The Indian government has shown resolve in tackling difficult issues and its performance in the ease of doing business has been remarkable, World Bank CEO Kristalina Georgieva said as she dismissed criticism of its rankings. Georgieva told ET that India can improve its ranking further by focusing on select areas where there is scope for improvement. Edited excerpts from an interview with Deepshikha Sikarwar & Vinay Pandey.
How was your meeting with the PM?
Very positive, very constructive meeting. We dedicated a lot of time to the prospect of further improving the ease of doing business. It was a forward-looking meeting and broadly speaking on the work the World Bank does to support India in its development aspirations but also to be the transmission line from India to other developing countries of knowledge accumulated on what works on development for others to benefit.
Just this week, we had African ministers in India to learn about its skills programme and we made a commitment to further build that kind of knowledge exchange. We’re already supporting India in the International Solar Alliance. We’re also looking forward to its experience in digital ID (Aadhaar) — how that can benefit other countries. Of course, the central discussion with the PM was on doing business and appreciation for the work we did in that regard but mostly on what next — how India can further improve in the ranking.
Is India’s target of top 50 in ease of doing business doable?
With hard work and perseverance, yes. What needs to be done is to focus on areas where there is still work to be done. There’re good platforms of collecting feedback from users of regulatory measures or from those impacted by these measures. By concentrating on areas where there is more room for improvement — like construction permits or conflict resolution — and by making sure it’s not the job of one department but of everyone concerned with the regulatory process. What you need to keep in mind that doing business has become quite popular and everybody is striving to do better. So, it is not just good enough to run but you have to run fast.
Are you surprised by the response these rankings have generated in India?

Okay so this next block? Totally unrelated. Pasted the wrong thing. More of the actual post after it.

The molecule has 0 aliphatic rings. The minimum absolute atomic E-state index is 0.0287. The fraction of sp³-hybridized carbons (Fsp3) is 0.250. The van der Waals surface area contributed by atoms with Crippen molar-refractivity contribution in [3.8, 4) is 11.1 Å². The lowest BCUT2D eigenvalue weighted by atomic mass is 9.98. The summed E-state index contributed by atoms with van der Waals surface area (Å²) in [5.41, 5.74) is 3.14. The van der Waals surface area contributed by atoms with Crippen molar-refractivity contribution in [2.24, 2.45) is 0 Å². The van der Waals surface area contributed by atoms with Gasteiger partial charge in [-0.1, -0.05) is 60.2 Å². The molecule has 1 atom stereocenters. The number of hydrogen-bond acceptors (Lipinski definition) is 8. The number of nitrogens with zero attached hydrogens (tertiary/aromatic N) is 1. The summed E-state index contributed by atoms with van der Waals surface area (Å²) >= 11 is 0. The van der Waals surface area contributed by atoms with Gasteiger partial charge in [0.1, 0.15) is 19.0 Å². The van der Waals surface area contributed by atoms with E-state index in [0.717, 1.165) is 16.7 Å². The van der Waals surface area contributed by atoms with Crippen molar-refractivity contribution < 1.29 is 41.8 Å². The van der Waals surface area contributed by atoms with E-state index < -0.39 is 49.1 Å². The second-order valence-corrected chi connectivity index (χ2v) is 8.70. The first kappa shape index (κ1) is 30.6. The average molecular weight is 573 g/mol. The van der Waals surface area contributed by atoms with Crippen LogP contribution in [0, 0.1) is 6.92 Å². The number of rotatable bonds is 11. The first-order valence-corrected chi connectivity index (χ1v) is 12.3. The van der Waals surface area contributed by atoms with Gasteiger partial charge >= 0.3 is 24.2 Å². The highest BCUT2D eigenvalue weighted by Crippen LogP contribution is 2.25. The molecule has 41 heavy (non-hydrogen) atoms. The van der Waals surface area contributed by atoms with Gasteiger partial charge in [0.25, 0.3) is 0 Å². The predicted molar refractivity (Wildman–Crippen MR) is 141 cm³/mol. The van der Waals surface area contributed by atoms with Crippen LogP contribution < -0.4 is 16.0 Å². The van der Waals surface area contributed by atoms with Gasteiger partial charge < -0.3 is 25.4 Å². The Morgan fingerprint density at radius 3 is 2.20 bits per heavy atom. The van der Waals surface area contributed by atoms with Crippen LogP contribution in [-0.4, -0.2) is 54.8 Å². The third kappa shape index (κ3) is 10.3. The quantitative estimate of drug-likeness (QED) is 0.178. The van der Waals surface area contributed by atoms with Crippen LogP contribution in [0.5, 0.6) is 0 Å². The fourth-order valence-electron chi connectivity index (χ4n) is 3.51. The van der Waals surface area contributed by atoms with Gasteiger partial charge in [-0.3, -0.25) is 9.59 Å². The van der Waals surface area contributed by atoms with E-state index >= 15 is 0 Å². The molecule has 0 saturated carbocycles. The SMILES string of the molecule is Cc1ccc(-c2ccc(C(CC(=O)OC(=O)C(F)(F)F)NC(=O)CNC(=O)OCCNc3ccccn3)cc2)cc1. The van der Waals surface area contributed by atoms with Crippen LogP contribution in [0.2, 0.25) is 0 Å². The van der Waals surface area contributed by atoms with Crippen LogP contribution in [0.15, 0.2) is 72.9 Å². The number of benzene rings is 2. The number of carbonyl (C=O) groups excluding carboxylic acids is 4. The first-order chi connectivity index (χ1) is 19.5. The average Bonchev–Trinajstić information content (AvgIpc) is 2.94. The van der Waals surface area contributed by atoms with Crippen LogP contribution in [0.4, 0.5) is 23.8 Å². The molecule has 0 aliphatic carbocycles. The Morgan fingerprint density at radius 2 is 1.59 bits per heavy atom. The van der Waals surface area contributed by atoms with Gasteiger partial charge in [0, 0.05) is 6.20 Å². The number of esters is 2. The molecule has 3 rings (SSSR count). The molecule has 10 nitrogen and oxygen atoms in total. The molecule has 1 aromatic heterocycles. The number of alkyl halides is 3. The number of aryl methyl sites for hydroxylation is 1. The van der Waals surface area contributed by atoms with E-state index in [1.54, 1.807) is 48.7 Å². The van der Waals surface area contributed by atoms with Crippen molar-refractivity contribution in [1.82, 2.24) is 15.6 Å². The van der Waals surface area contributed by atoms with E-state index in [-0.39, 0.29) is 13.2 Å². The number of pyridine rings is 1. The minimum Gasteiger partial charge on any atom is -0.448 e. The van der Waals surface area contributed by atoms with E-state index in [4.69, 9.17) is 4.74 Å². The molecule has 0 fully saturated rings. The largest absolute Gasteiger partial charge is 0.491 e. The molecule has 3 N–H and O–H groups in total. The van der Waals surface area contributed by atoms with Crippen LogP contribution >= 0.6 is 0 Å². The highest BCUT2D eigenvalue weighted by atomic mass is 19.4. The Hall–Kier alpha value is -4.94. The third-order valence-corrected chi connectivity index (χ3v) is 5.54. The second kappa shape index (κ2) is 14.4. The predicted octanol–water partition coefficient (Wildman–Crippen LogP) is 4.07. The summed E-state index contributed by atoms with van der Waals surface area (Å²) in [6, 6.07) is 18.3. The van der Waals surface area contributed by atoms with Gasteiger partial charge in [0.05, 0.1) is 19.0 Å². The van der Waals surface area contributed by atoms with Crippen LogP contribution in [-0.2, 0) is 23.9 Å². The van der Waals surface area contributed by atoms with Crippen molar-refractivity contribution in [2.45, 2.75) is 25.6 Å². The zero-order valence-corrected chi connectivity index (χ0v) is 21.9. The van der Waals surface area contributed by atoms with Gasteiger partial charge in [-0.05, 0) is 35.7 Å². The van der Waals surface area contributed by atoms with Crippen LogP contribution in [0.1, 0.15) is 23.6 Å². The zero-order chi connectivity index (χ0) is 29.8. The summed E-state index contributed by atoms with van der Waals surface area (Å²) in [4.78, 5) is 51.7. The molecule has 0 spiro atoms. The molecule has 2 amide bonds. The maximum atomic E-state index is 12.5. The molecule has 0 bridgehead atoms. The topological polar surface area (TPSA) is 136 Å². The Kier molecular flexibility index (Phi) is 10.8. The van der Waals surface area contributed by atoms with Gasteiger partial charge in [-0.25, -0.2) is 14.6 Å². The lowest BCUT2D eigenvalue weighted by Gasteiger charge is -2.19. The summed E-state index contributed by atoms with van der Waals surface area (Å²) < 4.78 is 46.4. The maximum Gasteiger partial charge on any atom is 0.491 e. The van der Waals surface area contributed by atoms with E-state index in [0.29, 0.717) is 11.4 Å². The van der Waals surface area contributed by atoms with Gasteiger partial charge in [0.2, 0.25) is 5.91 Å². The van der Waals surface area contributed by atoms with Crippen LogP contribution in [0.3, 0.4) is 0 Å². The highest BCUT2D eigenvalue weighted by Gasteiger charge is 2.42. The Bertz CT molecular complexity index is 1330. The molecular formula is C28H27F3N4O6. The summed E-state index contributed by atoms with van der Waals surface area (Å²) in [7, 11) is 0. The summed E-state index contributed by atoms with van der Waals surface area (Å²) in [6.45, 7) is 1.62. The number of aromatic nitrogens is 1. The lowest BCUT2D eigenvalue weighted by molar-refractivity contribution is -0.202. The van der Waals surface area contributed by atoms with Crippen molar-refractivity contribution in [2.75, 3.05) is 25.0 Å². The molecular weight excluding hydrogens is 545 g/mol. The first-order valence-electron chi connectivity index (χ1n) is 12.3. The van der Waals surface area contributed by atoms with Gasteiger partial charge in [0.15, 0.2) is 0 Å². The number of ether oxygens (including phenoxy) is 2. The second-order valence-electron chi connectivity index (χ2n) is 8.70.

It is a remarkable progress by India. It is remarkable because of the accelerated pace of improvement but more so since it is happening in such a large and complex country. So, there’s reason for India to celebrate but I think it’s also important because success breeds success. It creates a positive environment for institutions to strive to do even better.
There are sections that have questioned the credibility of these rankings…
We take pride in the quality of research methodology and transparency of the data. Everything being surveyed is placed publicly and any researcher anywhere can calculate the ranking. When we engage in ranking, inevitably there are questions about the data, especially when countries not doing well tend to say there may be a problem with the methodology. But time and again, the review of the methodology has led to improvements but not to the questioning of the objectivity of data.
India is looking at bigger role at multilateral institutions. Did that issue come up with the PM and what do you have to offer on that?
Yes, we have discussed with the PM the significance he attaches to multilateral institutions and in particular to the World Bank and his ambition is to see the World Bank play a bigger role, being financially stronger.
There is an ongoing discussion on the capital position of the World Bank. India has been a strong supporter of boosting the financial capability of the World Bank. During the last 10 years of the [global financial] crisis, we’ve done all to help our members but the prolonged nature of the crisis has meant we’ve used a great deal of our firing power.
We’ve a sound programme. However, the world is more shock-prone. So we do have to be in a position of strength. That’s what the PM would like to see. With regard to the voice of India, let me first stress that India has always had a strong presence in the governance of the World Bank, on the board of directors as well as in the discussions among governors. We’re moving forward with a review of our shareholding, applying a dynamic formula.
In the discussions in the preparation and consensus around this formula, India played a constructive role. We were asked by shareholders to presents options in the spring meeting of governors to review and agree upon and in this process, the role of India is going to be significant because it’s such a large and growing economy and it’s also an important partner of the World Bank.
What kind of funding support can India expect over the next two years?
We’ve started discussing the priorities and also the envelope. We’re looking at somewhere between $3.5 billion and $4 billion. That is sizeable but it is entirely on par with the demands and aspirations from India. But let me qualify: we are in an initial stage. The ministry of finance indicated an ambition around that level and I can say this is a realistic number.